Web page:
There is an unbelievably slim chance that Republicans will win the 2016 election. The electoral calculus has a strong liberal bias, and the threat of Donald Trump running a third-party presidential campaign is an existential threat to the idea of a Republican Presidency in the ’10s decade.
Republican National Committee Chairman Reince Priebus has maintained a stoically calm demeanor recently as he scrambles to shepherd his flock into general election relevancy, but he would certainly not be on television assuring the media that Trump would never run as a third-party candidate if he did not fear that Trump would.
Props go to Jeb Bush, of course, for entering the race early and attempting to set a centrist, rational tone for the primary season. It was honorable, but Donald Trump has hijacked the polling and drunk-driven the GOP back to the unelectable Far Right.
The Donald is only the tip of the stress-iceberg for Priebus, however, as the Fox News debate on August 6 promises to be a shit show of plummeting candidate approval ratings and a pyrrhic victory for the debate’s supposed winner. Backstabbing insults, wildly delusional anti-Obama rhetoric and offensive ethnophobic controversy are inevitable in such a crowded Republican field, and discussion of whether or not the candidates’ hyperbole was appropriate or even within the realm of human decency will dominate news cycles in the coming weeks while the swing states will continue turning deeper shades of blue on the electoral map.
The GOP itself published a 2013 autopsy after exhaustively researching the demographically ignorant spiral of irrelevance it has become, and rereading it today makes it obvious that the GOP has not done any of the soul searching that the report suggested.
But even if the Republican presidential candidates were not clowning as spigots of venomous subnationalism (the Republican frontrunner is at the top specifically because his are the most iconically ethnocentric world views) does the GOP have a chance at an electoral victory in November 2016?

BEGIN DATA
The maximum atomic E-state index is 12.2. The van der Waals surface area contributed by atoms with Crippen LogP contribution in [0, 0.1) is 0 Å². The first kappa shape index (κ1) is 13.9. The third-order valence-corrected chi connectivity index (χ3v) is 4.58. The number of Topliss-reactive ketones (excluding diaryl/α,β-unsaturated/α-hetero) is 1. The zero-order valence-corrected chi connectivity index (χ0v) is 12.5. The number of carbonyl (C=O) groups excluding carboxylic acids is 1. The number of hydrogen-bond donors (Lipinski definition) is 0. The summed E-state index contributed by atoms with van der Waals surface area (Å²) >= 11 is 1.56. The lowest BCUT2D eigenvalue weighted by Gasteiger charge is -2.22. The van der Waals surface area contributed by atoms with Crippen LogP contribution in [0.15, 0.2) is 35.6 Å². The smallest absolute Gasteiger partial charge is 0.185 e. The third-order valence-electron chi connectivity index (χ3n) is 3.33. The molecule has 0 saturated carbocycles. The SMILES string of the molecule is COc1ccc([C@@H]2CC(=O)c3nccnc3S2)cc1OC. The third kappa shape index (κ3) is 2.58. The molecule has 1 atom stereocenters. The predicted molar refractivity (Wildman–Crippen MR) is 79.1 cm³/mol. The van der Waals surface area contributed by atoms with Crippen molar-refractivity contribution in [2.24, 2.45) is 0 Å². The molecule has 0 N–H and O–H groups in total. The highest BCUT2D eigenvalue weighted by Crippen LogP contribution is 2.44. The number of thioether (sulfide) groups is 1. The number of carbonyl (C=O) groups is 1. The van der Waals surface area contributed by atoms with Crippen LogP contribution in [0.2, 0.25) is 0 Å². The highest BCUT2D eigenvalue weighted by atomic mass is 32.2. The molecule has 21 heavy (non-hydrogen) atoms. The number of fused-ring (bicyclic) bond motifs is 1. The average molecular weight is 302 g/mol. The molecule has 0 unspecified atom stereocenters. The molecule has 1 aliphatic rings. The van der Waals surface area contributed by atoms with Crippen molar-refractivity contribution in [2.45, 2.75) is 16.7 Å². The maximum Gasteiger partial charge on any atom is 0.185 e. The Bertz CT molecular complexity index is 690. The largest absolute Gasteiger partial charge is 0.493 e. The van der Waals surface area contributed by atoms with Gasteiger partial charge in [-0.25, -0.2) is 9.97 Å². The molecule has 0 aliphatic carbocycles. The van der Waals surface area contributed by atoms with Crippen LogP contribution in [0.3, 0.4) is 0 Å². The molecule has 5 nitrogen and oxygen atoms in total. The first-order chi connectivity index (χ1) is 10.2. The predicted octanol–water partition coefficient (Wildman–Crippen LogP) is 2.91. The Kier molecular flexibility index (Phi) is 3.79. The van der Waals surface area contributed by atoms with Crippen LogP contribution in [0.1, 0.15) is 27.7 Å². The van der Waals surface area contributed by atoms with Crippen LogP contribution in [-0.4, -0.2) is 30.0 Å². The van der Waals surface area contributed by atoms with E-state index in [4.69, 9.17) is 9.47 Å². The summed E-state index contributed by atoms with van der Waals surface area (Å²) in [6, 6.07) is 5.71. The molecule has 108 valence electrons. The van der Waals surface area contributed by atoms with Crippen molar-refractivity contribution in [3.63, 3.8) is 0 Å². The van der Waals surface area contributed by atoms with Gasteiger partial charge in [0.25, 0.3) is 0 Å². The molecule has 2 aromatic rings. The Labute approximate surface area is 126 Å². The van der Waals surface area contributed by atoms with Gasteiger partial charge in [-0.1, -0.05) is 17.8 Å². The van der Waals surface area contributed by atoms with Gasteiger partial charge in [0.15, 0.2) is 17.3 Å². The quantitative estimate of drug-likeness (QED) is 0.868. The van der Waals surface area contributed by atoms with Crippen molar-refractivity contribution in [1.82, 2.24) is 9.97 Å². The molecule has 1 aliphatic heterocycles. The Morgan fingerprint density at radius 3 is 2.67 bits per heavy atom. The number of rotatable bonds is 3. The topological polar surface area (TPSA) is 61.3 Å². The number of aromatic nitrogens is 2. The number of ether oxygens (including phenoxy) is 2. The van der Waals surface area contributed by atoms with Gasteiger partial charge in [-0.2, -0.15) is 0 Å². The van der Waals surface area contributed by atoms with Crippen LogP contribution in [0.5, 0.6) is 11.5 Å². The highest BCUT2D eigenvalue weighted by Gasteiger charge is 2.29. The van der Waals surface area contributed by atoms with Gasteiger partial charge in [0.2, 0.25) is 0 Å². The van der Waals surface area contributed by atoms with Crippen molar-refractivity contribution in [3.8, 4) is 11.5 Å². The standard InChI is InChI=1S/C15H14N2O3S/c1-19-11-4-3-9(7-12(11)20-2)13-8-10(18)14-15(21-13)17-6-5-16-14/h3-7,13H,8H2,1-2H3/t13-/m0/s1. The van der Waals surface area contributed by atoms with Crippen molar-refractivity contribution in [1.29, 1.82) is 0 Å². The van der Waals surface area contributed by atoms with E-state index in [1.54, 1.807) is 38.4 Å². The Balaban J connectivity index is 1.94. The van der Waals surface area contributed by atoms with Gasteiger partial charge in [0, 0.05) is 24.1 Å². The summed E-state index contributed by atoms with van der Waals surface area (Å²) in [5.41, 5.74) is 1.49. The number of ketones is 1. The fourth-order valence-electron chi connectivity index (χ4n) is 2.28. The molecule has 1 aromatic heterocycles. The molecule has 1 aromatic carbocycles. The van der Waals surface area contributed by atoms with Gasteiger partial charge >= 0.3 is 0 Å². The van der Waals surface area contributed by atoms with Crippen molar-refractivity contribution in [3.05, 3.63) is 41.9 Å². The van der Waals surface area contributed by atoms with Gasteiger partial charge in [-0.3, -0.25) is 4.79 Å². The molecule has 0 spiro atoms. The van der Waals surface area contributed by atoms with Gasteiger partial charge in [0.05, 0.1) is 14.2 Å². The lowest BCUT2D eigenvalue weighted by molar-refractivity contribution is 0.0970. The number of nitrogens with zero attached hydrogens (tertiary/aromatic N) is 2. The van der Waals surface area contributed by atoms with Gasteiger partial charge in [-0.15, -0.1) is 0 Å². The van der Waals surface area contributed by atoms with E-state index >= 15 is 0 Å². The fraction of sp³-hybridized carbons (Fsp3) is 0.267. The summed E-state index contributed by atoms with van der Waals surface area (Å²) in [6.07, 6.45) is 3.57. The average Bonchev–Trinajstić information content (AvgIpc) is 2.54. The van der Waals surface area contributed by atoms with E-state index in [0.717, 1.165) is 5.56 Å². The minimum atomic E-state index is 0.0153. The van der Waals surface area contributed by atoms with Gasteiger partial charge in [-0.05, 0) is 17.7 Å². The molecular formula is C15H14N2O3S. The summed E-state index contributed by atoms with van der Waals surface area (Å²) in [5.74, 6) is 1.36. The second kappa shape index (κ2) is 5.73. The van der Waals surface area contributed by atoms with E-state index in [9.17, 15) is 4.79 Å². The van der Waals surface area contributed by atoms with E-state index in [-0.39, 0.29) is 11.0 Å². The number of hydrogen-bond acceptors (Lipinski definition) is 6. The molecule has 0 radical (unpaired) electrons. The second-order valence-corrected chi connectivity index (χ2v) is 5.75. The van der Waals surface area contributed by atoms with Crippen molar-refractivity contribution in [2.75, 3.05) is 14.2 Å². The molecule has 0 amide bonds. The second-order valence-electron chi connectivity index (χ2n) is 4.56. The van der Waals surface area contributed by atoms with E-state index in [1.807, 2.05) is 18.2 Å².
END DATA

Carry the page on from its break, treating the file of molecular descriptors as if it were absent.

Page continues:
Remember that Obama won two electoral landslides, in which North Carolina and Indiana alone deserved the distinction of being actual swing states. Along with the 2010 census-driven electoral reshuffling, they bumped Mitt Romney’s electoral score to 206 from John McCain’s 173, but the GOP is still far from the 270 votes necessary to win. And even assuming that Trump does not run a narcissistic third-party spoiler campaign, the electoral path for a Republican win in the general election is virtually nonexistent.
For a visual aid ditch the red-state/blue-state map for one skewed to account for population density and it is obvious in which direction the political winds are blowing. Large metropolises vote very liberally, even in conservative states, and the US population is urbanizing dramatically.
Even more concerning for the GOP is that the next generation of swing states projected into the 2020 and ’24 elections will include Arizona, Georgia, Montana, and possibly even electoral glutton Texas- all red states desperately needed merely to pass the two-hundred electoral vote mark- due significantly to city and Hispanic population growth.
But here in 2015 our electoral map is already a nightmare for the GOP and has been for both of Obama’s elections. In the unlikely miracle scenario of the eventual Republican nominee flipping Virginia, Ohio, and Florida back to red the Republican candidate still loses. Unless the Democratic nominee eats a baby or commits some other horrible societal faux pas on national television Republicans are going to lose their third consecutive election.
So good luck to Jeb Bush and his strategy to present himself as the only candidate capable of winning the general election because the Republican base fawning over Donald Trump’s real talk racism simply will not accept the RINO type of Republican who is capable of winning general elections. Unless things change dramatically, which President Obama’s recent string of legacy-cementing political victories makes unlikely, Republicans are going to lose another electoral landslide next November.
Image via The Guardian